In 1835, under the leadership of the Paterson Association for the Protection of the Laboring Classes, twenty mills closed as workers struck for an eleven-hour workday. The strike ended six weeks later when a compromise was reached.
Paterson was named a township in 1831. That year, Morris Canal opened, reaching into the Pennsylvania coal fields. A year later, the first tracks were laid for the Paterson and Hudson River Railroad. In 1837, Thomas Rogers built one of the country’s first steam locomotives, the Sandusky, modeled after an English import, in John Clark’s Paterson machine shop. Mechanics from England and New England came to Paterson to begin manufacturing locomotives. For the next fifty years, nearly half of America’s locomotives were produced in Paterson. Rogers Locomotive Works manufactured the chief train-hauling locomotives of this era, including the Civil War’s General and Texas, as well as the first locomotives to lead transcontinental trains through the Rocky Mountains. By 1888, 5,871 engines were manufactured in Paterson for use throughout the hemisphere. By the end of the century, Paterson produced 80 percent of the locomotives manufactured in the United States. At this time, Paterson was the fastest-growing city on the East Coast; its population increased by about 50 percent every decade.
In 1835, Samuel Colt patented the world’s first successful repeating cylinder revolver. The following year, when Paterson became the Passaic County seat, he established the Patent Arms Manufacturing Company in Paterson, known as “the Gun Mill,” where he began manufacturing his Colt “Paterson.”
In 1838, in the same mill, Samuel Colt’s brother, Christopher, opened Paterson’s first silk weaving plant. The venture was not prosperous, and it was abandoned a few months later. The following year, the Colt factory also stopped manufacturing its revolvers when peace following the Seminole War forced a shutdown. The Gun Mill had produced 2,850 revolvers.
Silk production in Paterson resumed in 1843, when George Murray and John Ryle, who bought out Christopher Colt’s interest, founded the Pioneer Silk Company. In 1851, Paterson received its city charter. By 1865, the new city was processing two-thirds of the country’s silk imports, and by the late 1880’s, it was dubbed “Silk City” and its silk products were shipped worldwide.
In 1878, Irish American schoolteacher and inventor John P. Holland tested his fourteen-foot submarine in the Passaic River, about two hundred yards north of the Great Falls, where it sank after its first trial. Holland eventually kept the underwater boat down for twenty-four hours, but it sank in the mud of the river bank, where it remained submerged for nearly fifty years. The submarine is on display in the Paterson Museum. In 1881, Holland produced the thirty-one-foot Fenian Ram, which was built for a crew of three, powered with a one-cylinder combustion engine, and traveled at a maximum speed of nine miles an hour–but lacked a periscope. Launched from Staten Island, it remained submerged one hundred feet below the surface for an hour, then collided with a ferry at Weehawken. Fenian Ram was later salvaged and is on display in a small plaza in Paterson’s Westside Park. In 1893, the U.S. government awarded a contract to Holland for his submarine design. The Navy began using its first submarine, the Holland, seven years later. Holland began producing his submarines through his own company, the J. P. Holland Torpedo Boat Company.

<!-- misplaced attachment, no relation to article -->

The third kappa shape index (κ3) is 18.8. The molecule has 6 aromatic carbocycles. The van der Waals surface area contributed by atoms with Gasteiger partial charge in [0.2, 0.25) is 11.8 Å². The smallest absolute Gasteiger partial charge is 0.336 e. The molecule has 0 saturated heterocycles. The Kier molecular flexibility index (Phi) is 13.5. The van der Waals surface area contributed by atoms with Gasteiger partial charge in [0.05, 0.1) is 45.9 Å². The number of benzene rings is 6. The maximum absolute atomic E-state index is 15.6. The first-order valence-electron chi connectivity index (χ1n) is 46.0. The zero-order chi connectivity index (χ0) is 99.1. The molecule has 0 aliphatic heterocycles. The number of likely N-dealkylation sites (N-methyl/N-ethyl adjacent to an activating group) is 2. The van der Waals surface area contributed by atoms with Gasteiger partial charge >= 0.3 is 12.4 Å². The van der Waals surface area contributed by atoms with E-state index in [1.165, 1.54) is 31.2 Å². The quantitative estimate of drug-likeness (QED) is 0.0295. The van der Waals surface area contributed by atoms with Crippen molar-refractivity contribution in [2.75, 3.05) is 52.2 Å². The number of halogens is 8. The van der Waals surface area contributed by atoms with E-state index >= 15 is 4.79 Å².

By 1900, Paterson was the fifteenth largest city in the United States and one of the nation’s leading industrial centers. Two years later, however, the city was devastated by a series of major natural disasters. On February 8 and 9, 1902, a fire destroyed more than five hundred buildings in the center of the city, including the entire Paterson business district. Jersey City and Hackensack firefighters stopped the fire a mile from its origin. Less than a month later, on March 2, the Passaic River flooded the downtown area, destroying bridges, homes, and buildings. Several months later, a tornado tore through Paterson, uprooting trees, destroying houses, and cutting off city services.
The city recovered, and eight years later, as the silk industry peaked, Paterson employed twenty-five thousand workers who wove nearly 30 percent of the country’s silk in three hundred fifty plants. Then, three years later, on January 23, 1913, a bitter five-month strike began in Paterson’s Henry Doherty Silk Mill. Under the leadership of the Industrial Workers of the World (IWW), more than twenty-four thousand men, women, and children walked out of Paterson’s silk mills, calling for an eight-hour workday, an end to child labor, improved working conditions, and a halt to mill owners’ plans to increase the number of looms tended by each worker from two to four. On February 15, employers declared a lockout. Picket lines were led by IWW’s William “Big Bill” Haywood, Elizabeth Gurley Flynn, Carlo Tresca, and John Reed. From January to July, there was violent picketing, 2,837 arrests, and a shooting, in which one picketer was killed. For this worker, Haywood led a funeral procession of fifteen thousand.
During the strike a group of Paterson workers walked sixteen miles to New York in a solidarity movement–to which New York workers reciprocated with a return trip to Paterson. On May 1, fifty strikers’ children were transferred to New York City to be fed and to send a message addressing Paterson’s alleged inability to provide relief to its citizens. On June 7, the “Paterson Pageant” rally, organized by Reed, was held in New York City’s Madison Square Garden. Although workers returned to their looms defeated in July, the walkout was Paterson’s greatest strike and an important struggle in New Jersey and labor history.